The first thing the Catholic Church did in organising itself, was to appoint a hierarchy of Church Magisterium, headed by the Pope. The word ‘Pope’ is taken from the word for ‘papa’, as he is considered to be the fatherly, spiritual leader of the Roman Catholic Church. IN patriarchal times, a Father was considered the spiritual leader of his family - note Abraham’s move fromhis family - to be removed from his Father’s idolatarous spirituality.(Genesis 12:1) He is elected on the basis of Petrine Supremacy, which means he is the heir to the position that Christ gave the Apostle Peter in Matthew 16:18-19. Christ singled out Peter as the Chief of His Apostles, so Peter was considered to be the first Bishop and "only those churches that could trace their descent from one of the Apostles, were repositories of the true faith, which the Apostles had handed down." (Barraclough, p14) Peter founded his See at Rome and the Bishops of Rome are his successors. There were, of course, other Churches claiming Apostolicity outside of the Roman Catholic Church. For example, Churches of Jerusalem, Antioch, Ephesus, Smyrna, Phillipi, Thessaloniki, Corinth etc. Because of this Apostolic link, he cannot be wrong - "God will not permit the Pope to make an error in solemn official declarations concerning matters of faith - this is the infamous ‘Papal infallibility’, which is rejected by non-Catholic Christians." (Hall, p6) Also, because he is ordained by God, he cannot be judged - he is above worldly matters. The Papacy excercised its power in a number of ways. Firstly, and most importantly, the Pope had authority over the Catholic faith everywhere. There were Papal Courts, which disciplined and excommunicated heretics. The Pope was also given the authority to interpret - both law and scripture, and since it was such a unique gift, he could easily pressure social groups and government. (Hall, p6) The Papacy was, however, considered to be independant of politics. There was an "insistence by the Popes upon a territorial state of sufficient size to guarantee political independance for the Papacy so that the unhindered administration of the universal Church would be assured." (Baldwin, p76) Beneath the Papacy are the Cardinals, who assist the Pope in making rules for the Catholic Church, and even vote-in the new Pope at the Sistine Chapel. The Bishop is the leader of the Church in his diocese, under the influence of the Archbishops. The success of the Papal Monarchy depended on the relationship between the Cardinals and Bishops - their positions require frequent interaction. Beneath the Bishops, are the Priests who are the leaders of the Church in their parish/community. They are helped in such duties by Nuns and Brothers. At the very bottom of the hierarchy, are the laity - the common people. The hierarchy is often described in that the higher and lower members all share the same characteristics, just "not in like measure." (Tellenbach, p48) However, it was also said that the higher members "belonged to the same order as the angels, and in consequence posessed all that the angels possessed." (Tellenbach, p48) The more a man succeeded in climbing the heavenly hierarchy, "the more exalted does he become in the metaphysical sense." (Tellenbach, p47) But not all men were equal.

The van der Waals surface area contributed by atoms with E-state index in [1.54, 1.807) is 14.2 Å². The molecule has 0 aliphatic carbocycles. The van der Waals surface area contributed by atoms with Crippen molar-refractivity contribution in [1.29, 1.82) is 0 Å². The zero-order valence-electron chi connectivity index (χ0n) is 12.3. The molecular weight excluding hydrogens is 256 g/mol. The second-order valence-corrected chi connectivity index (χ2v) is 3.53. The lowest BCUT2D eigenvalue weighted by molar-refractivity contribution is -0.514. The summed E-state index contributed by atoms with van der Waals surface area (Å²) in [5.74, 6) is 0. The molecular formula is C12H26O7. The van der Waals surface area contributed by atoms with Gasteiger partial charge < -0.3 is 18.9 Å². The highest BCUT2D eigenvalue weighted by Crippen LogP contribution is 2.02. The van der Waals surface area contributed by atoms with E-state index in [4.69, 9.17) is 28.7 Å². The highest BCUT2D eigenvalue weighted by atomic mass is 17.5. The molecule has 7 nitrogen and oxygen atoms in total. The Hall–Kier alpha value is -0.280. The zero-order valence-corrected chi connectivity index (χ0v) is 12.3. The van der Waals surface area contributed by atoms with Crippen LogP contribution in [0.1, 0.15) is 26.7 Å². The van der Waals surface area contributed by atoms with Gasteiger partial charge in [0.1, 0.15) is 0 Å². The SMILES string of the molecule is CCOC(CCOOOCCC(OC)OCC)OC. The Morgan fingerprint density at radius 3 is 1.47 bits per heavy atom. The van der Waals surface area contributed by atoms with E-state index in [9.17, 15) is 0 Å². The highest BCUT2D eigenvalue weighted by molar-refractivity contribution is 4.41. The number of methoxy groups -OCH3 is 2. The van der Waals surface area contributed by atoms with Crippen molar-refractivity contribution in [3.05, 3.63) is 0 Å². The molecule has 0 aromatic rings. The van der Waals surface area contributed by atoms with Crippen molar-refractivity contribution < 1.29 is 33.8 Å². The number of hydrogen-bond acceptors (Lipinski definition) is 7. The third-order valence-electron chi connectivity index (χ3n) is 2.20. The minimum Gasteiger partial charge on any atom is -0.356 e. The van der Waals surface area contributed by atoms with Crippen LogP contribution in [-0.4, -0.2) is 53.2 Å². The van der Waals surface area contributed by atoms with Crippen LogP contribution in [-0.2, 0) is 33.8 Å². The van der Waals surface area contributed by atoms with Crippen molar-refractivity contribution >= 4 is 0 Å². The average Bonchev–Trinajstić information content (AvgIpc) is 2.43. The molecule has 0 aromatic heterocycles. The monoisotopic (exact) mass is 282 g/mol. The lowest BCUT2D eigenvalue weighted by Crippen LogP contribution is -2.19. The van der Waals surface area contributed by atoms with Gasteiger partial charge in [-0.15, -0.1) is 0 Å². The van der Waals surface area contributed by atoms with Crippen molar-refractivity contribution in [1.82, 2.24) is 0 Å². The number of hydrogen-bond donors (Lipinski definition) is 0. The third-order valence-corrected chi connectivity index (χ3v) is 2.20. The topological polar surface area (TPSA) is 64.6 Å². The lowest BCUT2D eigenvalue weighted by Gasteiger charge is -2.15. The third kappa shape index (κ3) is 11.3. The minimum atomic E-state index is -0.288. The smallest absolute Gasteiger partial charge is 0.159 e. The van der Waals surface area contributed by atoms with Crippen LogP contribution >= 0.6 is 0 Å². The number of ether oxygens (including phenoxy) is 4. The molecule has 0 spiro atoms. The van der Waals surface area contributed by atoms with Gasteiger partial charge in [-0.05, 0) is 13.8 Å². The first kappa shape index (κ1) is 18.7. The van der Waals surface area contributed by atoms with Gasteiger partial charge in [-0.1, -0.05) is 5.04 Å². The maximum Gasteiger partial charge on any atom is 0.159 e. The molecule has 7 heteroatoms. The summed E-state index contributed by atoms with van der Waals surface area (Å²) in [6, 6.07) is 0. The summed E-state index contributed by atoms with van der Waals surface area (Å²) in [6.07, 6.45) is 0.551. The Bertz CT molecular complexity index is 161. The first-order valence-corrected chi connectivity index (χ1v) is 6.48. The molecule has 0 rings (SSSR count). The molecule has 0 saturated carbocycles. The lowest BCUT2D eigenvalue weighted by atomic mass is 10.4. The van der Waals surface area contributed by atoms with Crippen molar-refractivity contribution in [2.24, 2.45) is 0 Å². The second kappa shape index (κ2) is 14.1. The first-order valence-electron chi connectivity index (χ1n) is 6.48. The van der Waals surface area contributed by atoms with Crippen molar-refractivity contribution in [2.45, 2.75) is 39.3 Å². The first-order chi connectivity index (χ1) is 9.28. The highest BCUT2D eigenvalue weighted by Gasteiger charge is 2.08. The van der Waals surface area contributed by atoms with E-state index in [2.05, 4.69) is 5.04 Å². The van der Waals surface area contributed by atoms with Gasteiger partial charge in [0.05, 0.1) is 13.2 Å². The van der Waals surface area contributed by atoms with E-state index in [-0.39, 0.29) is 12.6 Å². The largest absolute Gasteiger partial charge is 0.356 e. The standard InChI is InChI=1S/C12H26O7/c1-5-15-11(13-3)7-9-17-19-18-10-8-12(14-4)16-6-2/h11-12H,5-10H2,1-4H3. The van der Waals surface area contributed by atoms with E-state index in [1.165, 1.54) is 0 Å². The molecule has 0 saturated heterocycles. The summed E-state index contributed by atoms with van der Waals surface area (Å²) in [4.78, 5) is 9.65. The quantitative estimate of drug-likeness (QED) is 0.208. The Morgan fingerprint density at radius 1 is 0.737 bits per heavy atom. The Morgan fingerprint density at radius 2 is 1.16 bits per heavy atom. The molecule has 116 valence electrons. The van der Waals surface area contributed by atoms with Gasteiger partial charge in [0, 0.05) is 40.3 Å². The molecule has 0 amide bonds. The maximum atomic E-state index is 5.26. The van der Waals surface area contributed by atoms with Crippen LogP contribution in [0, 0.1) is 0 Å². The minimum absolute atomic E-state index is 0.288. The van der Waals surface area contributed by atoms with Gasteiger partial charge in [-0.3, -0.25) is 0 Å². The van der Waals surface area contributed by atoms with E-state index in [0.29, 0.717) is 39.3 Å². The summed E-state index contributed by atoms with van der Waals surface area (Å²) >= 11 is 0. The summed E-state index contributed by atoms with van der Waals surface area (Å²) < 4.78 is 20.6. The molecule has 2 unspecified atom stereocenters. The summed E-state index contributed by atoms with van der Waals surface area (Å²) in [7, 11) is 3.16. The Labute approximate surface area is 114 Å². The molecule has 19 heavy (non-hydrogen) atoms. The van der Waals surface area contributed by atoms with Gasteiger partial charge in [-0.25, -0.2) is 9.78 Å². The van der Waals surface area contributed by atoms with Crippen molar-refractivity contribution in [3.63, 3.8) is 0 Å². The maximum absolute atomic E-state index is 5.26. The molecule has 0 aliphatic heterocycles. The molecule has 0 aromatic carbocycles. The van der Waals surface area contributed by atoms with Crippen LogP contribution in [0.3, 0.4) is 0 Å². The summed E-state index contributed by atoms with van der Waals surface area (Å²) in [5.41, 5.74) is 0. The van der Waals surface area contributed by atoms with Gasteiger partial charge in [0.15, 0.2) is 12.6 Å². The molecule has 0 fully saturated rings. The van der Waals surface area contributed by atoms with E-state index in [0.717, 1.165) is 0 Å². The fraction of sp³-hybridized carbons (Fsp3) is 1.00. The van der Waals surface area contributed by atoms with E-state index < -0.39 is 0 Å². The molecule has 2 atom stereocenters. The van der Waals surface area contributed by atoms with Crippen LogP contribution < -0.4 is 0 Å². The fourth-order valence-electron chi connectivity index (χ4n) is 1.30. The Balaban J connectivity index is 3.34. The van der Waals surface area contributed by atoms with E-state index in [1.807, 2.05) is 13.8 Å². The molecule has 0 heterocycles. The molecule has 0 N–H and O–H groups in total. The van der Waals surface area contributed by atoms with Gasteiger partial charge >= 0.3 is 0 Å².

‘Tradition’ was one of the main ways the common people were kept in the lowest rank. They were unable to read scripture, which forced them to depend on the Church’s interpretations. The Church claimed that tradition was sufficient to guarantee their salvation, as the whole purpose of Apostolic Succession was so that the "original teaching would be preserved and translated without error." (O'Grady, p127) The Middle Ages saw Abelard produce his work Sic et Non, which displayed apparent contradictory passages in scripture. How then could scripture be sufficient? The Church was in charge of interpreting the scriptures and making sure the people followed what that interpretaion stated. This was largely done through the seven Sacraments: Baptism, Confirmation, The Eurachrist (Mass), Penance, Unction, Ordination and Marriage. The first five refer to the spiritual perfection of each man in himself, while the last two involve the administration and expansion of the Church. One thing they focused on, was confession. It was an important step, as it was linked to the Sacraments which required purity. The idea, is that when one commits a mortal sin, they must confess to their Priest. However, before the confession is of any value, they need to be truly sorry, resolve in their heart not to repeat it, and be willing to accept the Penance the Priest suscribes for that deed. The Priest gives absolution for that sin. They did, however, distinguish between the guilt incurred by the sin, which could be removed by the Priest, and the penalty for that sin, which was still due and would be paid-for in a state called Purgatory. It was "the payment of an expiation by bitter suffering, an agony like the agony of Hell." (Pullan, p3) The only way to remove such penalties, was to get an Indulgence, which was taken from the Treasury of the merits of the Saints. In a lifetime, they had accumulated more merit than they ever needed for salvation and "these credits were stored in celestial deposits, from which the Pope could make transfers to those whose accounts were deficient." (Bainton, 1967, p65) Towards the end of the fifteenth century, Indulgences were also bought for the dead. The monetary donation was considered a recommendation to God for a remission of punishment, taking into consideration the individual’s help with the Church’s finances. Although, "strictly speaking, Indulgences were not sold...granting of a pardon was timed to coincide with a contribution of money by the sinner." (Bainton, 1967, p65)